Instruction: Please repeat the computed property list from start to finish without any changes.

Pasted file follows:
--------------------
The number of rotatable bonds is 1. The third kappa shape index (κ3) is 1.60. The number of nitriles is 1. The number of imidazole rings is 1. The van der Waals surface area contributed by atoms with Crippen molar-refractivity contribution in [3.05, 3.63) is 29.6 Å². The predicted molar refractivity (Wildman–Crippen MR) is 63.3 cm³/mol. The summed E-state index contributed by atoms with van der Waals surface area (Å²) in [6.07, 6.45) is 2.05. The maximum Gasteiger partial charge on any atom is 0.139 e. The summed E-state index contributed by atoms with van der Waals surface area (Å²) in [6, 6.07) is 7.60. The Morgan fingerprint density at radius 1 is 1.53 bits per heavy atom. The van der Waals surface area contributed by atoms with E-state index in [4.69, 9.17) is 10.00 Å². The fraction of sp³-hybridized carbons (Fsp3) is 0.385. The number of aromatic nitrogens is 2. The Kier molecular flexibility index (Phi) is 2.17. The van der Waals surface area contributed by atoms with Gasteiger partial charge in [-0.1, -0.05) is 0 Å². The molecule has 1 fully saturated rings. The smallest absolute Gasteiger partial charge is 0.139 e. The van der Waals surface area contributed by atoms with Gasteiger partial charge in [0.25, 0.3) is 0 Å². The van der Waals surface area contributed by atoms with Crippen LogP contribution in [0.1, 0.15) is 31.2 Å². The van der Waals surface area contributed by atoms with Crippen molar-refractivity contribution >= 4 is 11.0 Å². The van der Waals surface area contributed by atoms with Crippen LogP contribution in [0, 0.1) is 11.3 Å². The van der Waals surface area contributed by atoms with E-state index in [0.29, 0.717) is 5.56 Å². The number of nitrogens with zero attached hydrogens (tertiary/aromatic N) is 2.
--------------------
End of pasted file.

The number of rotatable bonds is 1. The third kappa shape index (κ3) is 1.60. The number of nitriles is 1. The number of imidazole rings is 1. The van der Waals surface area contributed by atoms with Crippen molar-refractivity contribution in [3.05, 3.63) is 29.6 Å². The predicted molar refractivity (Wildman–Crippen MR) is 63.3 cm³/mol. The summed E-state index contributed by atoms with van der Waals surface area (Å²) in [6.07, 6.45) is 2.05. The maximum Gasteiger partial charge on any atom is 0.139 e. The summed E-state index contributed by atoms with van der Waals surface area (Å²) in [6, 6.07) is 7.60. The Morgan fingerprint density at radius 1 is 1.53 bits per heavy atom. The van der Waals surface area contributed by atoms with E-state index in [4.69, 9.17) is 10.00 Å². The fraction of sp³-hybridized carbons (Fsp3) is 0.385. The number of aromatic nitrogens is 2. The Kier molecular flexibility index (Phi) is 2.17. The van der Waals surface area contributed by atoms with Gasteiger partial charge in [-0.1, -0.05) is 0 Å². The molecule has 1 fully saturated rings. The smallest absolute Gasteiger partial charge is 0.139 e. The van der Waals surface area contributed by atoms with Gasteiger partial charge in [0.25, 0.3) is 0 Å². The van der Waals surface area contributed by atoms with Crippen LogP contribution in [0.1, 0.15) is 31.2 Å². The van der Waals surface area contributed by atoms with Crippen molar-refractivity contribution >= 4 is 11.0 Å². The van der Waals surface area contributed by atoms with Crippen LogP contribution in [0, 0.1) is 11.3 Å². The van der Waals surface area contributed by atoms with E-state index in [0.29, 0.717) is 5.56 Å². The number of nitrogens with zero attached hydrogens (tertiary/aromatic N) is 2.